By Robert Rapier on Nov 4, 2006 with no responses

People in Glass Houses

VentureBeat, a Silicon Valley-based site that focuses largely on venture capital (and venture capitalists), has been hosting a series of essays on California’s Proposition 87, which will be voted on next Tuesday. The owner of Venture Beat, Matt Marshall, recently contacted me and asked if I wanted to provide some “No on 87” essays in response to Vinod Khosla’s series of “Yes on 87” essays. My response to Matt was that I am ambivalent about passage, and so would not write a “No” essay. However, he said that if I wanted to write on alleged misinformation coming from the “Yes” camp, then that would be OK as well. My first essay, Prop 87: Deceptively Marketed, addressed 3 specific claims coming… Continue»

By Robert Rapier on Nov 1, 2006 with no responses

John McCain’s Ethanol Flip-Flop

I knew that McCain had flip-flopped on this issue. The upcoming issue of Fortune tells the tale: McCain’s farm flip It’s a pretty good lesson on how tough it is to oppose ethanol and get yourself elected president, since Iowa has one of the first presidential caucus. So, despite McCain’s long track record of criticizing ethanol, suddenly it’s the thing to do. Some excerpts from the article that I found interesting: John McCain has a problem with alcohol – ethyl alcohol, to be precise. Ethyl alcohol is the fuel better known as ethanol, and over the years, the Arizona senator has made a habit of ripping ethanol subsidies as corporate pork for agribusinesses like Archer DanielsMidland. McCain has argued that… Continue»

By Robert Rapier on Oct 30, 2006 with no responses

What is it about Silicon Valley executives?

Over the weekend, I had an essay posted at VentureBeat on California’s Proposition 87: Prop 87: Deceptively marketed Most of you know that Vinod Khosla and I have butted heads on a few issues, but now Silicon Valley executive Bill Jolitz threw in his $0.02: How naive. Do the research. California is the only oil producing state that DOESN’T tax oil companies for pumping the stuff out of the ground or beneath the water! Why can’t we do a tax like Louisiana or Texas or Alaska, and put it to good use. How ironic that California is more conservative on taxes than Louisiana, Texas, and Alaska. Oil isn’t forever – why don’t we start thinking about our kids for once?… Continue»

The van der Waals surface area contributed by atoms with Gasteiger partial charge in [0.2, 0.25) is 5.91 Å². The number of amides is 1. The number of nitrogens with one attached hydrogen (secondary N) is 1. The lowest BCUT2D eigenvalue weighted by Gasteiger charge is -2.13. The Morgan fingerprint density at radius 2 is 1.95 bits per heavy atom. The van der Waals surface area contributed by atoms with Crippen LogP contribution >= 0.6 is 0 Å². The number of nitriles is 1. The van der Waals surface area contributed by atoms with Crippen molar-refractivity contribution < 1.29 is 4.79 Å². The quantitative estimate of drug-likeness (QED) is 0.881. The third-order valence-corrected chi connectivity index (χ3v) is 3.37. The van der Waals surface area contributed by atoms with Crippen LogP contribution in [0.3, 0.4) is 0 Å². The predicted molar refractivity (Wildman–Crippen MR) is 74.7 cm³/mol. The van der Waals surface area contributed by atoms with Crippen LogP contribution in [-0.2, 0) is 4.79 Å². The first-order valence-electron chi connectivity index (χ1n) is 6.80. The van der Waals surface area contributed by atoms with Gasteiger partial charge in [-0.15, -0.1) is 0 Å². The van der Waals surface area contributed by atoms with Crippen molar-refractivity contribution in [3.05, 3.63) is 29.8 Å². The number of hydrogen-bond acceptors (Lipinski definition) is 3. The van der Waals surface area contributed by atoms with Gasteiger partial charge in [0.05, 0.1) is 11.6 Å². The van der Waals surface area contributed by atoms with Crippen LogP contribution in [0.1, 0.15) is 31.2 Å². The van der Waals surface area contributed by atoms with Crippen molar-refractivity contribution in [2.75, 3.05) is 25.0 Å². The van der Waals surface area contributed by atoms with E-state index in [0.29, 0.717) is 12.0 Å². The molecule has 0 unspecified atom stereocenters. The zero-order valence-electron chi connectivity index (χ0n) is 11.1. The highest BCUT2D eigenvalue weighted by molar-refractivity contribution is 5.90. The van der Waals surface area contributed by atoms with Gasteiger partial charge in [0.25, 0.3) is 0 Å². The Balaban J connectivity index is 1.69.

By Robert Rapier on Oct 25, 2006 with no responses

Prop 87: A Reader Responds

Below is a response from reader Earl Killian, who lives in Silicon Valley. Earl sent me an e-mail a couple of days ago in response to my August essay on Prop 87: California’s Proposition 87 It is getting close to election time, so this is a good time to revisit the issue. Besides the entry above, previous entries on Prop 87 are: More on California’s Proposition 87 Prop 87 Interview Addressing Proposition 87 Criticisms Breaking Down Prop 87 Another Khosla Critic Wow. I have written on that a lot more than I thought (although the 3rd link in the list is a pro-87 guest essay). Anyway, I thought Earl made some very good points in his e-mail, and instead of… Continue»

By Robert Rapier on Oct 22, 2006 with 1 response

Cellulosic Ethanol vs. Biomass Gasification

Introduction I have this neat new cellulose conversion process. I am looking for funding and working on a patent application. The invention is a personal cellulosic biomass reactor. In the first reaction step, the cellulose is partially converted to CO and H2 (syngas). In the second step, one could do many things with the syngas: produce methanol, ethanol, Fischer-Tropsch diesel, or combust it for heat or electricity. I chose the combustion for heat route, which occurs very rapidly following the 1st step. The combustion products are CO2 and water, but the CO2 that is released is equivalent to the CO2 that was taken up by the biomass while it was growing. It is therefore neutral with respect to Greenhouse Gas… Continue»